Using “Plain Vanilla” Online Discussions to Foster Students' Learning: From Research to Practice

Using “Plain Vanilla” Online Discussions to Foster Students' Learning: From Research to Practice

Allison Zengilowski, Diane L. Schallert
Copyright: © 2020 |Pages: 29
DOI: 10.4018/978-1-7998-3292-8.ch002
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Rapidly, new technology is being introduced into educational environments, oftentimes, with little research to support its usage. This chapter is a review of the research on and consideration of students' experiences when using the antecedent to many of these newer burgeoning technologies: the online, fully text-based discussion. The claim explored is that written discussion can have important implications for learning and the creation of a learning community in a classroom. The chapter first describes the historical roots of the tool and students' experiences of being engaged in online discussion. Following this, the chapter explores four problems that students, instructors, and/or course designers may encounter with online discussions, followed by potential solutions. The problems include 1) discussions not helping students learn, 2) teachers' uncertainty about their role in discussions, 3) students feeling disconnected from their peers, and 4) the need to be sensitive to students' differing goals and experiences.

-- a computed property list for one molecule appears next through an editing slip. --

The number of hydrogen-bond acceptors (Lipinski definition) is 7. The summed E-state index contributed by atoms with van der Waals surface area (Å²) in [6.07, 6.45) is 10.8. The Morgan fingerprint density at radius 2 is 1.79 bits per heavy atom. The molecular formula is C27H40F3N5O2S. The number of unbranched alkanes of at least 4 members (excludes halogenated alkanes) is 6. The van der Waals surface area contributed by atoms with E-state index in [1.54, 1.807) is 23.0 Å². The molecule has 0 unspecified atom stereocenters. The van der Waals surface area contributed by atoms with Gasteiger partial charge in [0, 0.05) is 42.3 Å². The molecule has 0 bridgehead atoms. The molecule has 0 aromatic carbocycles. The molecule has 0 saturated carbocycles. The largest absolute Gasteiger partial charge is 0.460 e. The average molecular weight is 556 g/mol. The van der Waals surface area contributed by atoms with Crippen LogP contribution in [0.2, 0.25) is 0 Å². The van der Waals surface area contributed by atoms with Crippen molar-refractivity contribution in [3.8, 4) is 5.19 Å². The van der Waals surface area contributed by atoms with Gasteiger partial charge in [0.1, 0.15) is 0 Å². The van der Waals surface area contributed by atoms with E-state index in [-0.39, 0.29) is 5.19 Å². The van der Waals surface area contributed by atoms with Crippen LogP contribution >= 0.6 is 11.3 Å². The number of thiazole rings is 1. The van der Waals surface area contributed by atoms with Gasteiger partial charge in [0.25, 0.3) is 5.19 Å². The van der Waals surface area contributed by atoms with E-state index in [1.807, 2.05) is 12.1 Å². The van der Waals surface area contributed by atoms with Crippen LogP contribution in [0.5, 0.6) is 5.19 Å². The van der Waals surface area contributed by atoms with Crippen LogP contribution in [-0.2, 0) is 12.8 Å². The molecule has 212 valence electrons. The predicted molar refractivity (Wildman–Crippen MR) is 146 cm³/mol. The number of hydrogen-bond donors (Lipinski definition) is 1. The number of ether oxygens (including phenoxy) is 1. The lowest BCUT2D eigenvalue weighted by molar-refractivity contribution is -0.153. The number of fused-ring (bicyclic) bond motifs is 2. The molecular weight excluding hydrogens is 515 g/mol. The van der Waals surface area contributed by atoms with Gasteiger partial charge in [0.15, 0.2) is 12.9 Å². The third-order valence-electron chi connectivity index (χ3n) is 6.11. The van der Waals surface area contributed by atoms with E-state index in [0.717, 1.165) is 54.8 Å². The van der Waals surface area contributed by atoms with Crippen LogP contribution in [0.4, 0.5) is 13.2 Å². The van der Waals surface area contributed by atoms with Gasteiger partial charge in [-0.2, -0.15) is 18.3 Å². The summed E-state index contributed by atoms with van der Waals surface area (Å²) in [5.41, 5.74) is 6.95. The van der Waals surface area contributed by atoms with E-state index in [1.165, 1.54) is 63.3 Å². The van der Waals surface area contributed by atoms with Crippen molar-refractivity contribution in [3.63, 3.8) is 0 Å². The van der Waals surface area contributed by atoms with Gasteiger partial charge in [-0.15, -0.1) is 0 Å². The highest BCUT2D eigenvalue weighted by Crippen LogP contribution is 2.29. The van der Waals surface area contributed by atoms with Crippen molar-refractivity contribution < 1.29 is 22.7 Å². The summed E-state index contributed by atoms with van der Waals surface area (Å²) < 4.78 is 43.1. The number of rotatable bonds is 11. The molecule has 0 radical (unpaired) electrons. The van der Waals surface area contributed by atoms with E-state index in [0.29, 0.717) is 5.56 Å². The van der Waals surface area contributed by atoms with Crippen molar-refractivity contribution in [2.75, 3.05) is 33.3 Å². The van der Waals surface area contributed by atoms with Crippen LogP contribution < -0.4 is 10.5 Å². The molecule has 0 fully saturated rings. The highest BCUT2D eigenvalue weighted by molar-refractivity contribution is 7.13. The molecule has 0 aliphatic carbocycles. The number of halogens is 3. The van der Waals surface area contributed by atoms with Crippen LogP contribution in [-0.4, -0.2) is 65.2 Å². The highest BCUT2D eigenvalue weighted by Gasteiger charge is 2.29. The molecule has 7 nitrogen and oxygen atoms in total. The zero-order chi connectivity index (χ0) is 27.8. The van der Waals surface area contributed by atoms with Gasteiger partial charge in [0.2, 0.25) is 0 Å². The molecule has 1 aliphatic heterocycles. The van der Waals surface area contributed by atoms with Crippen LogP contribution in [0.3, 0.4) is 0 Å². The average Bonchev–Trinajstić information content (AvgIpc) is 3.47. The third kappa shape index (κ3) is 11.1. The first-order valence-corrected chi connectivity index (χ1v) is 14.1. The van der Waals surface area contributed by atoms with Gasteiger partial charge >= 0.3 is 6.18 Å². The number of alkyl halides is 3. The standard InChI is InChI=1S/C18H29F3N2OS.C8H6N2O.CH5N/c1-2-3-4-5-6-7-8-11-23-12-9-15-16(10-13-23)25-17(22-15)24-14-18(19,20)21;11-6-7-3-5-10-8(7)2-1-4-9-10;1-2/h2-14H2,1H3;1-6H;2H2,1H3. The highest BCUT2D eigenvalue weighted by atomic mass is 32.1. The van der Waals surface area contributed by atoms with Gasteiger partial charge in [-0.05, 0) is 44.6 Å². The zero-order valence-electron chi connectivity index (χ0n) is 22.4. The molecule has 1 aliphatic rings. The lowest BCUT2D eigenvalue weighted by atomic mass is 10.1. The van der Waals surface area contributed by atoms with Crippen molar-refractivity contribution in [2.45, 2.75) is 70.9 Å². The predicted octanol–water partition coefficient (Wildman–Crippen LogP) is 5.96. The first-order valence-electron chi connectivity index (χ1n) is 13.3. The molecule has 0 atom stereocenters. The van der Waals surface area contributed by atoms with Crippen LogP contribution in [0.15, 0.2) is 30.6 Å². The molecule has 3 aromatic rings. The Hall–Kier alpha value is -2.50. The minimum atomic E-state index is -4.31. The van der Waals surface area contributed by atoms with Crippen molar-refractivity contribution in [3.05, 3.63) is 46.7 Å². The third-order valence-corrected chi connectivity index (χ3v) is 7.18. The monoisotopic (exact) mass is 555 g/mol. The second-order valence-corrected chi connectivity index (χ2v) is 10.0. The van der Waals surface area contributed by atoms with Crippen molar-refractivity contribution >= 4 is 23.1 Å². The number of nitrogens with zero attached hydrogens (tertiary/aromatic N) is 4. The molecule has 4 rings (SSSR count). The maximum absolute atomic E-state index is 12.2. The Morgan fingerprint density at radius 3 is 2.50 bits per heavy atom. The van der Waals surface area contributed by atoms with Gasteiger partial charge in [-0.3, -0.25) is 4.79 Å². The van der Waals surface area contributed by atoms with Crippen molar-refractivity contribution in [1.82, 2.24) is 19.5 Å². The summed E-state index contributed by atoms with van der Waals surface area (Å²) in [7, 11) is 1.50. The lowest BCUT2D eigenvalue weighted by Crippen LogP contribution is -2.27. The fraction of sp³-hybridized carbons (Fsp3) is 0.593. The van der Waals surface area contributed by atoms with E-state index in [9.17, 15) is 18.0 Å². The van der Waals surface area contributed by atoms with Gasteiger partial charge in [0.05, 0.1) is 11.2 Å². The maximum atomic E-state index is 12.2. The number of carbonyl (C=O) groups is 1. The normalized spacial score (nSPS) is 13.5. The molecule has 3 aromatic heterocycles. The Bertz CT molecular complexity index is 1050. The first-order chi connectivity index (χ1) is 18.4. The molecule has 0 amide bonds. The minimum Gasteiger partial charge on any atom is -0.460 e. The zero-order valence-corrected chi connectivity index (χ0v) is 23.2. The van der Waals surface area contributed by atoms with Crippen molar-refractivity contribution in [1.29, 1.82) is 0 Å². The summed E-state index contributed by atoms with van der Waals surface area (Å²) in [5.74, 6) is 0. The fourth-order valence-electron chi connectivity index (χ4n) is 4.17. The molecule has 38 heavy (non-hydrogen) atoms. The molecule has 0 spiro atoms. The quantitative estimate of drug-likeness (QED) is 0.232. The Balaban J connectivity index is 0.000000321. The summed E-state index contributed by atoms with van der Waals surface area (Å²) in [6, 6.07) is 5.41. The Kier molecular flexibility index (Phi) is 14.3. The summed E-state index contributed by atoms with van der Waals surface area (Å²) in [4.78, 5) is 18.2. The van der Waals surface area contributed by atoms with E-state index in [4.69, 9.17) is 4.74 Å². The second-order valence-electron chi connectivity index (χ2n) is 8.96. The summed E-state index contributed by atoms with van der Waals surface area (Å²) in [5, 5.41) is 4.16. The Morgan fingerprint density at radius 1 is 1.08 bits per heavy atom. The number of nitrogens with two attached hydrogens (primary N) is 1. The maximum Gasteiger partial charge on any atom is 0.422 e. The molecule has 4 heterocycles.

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In this era of evolving technology, “shiny” online tools are increasingly considered as instructors design online and hybrid courses at the postsecondary level. For example, such innovations as Second Life (Nussli & Oh, 2018) and voice chat tools (Dugartsyrenova & Sardegna, 2019) have been added to make group and classroom discussion more engaging and successful, and video/voice content is commonly used as support for flipped instruction (Tuna, Dey, Subhlok, & Leasure, 2018). Because innovations are not always effective, at least not immediately, educational researchers and practitioners need to turn an analytic and critical eye on such learning activities to illuminate when and how they are effective and how their use can be tweaked to make them more beneficial to students (Gillett-Swan, 2017). Such an analytic evaluation needs to be applied just as much to the “plain-vanilla” antecedent of these recent innovations, the fully text-based online discussion. Text-rich discussions involve students in either synchronous, real-time chatting about course content or asynchronous postings that resemble blog entries on emerging topics (Herring, 2001). The purpose of this chapter is to consider the literature on online discussion in order to ground a consideration of problems instructors may face when implementing text-rich discussions. Although it is common to think of computer-mediated discussion as taking place in fully online instructional environments, research and practice have also included the experience of online discussions as an integral activity to hybrid instruction that includes both face-to-face and online spaces. Years of research and experience with such hybrid instruction have led the authors to focus much of their informed recommendations on such contexts, even though many of the considerations addressed here apply to online discussions more broadly, whether held as part of fully online or hybrid instruction.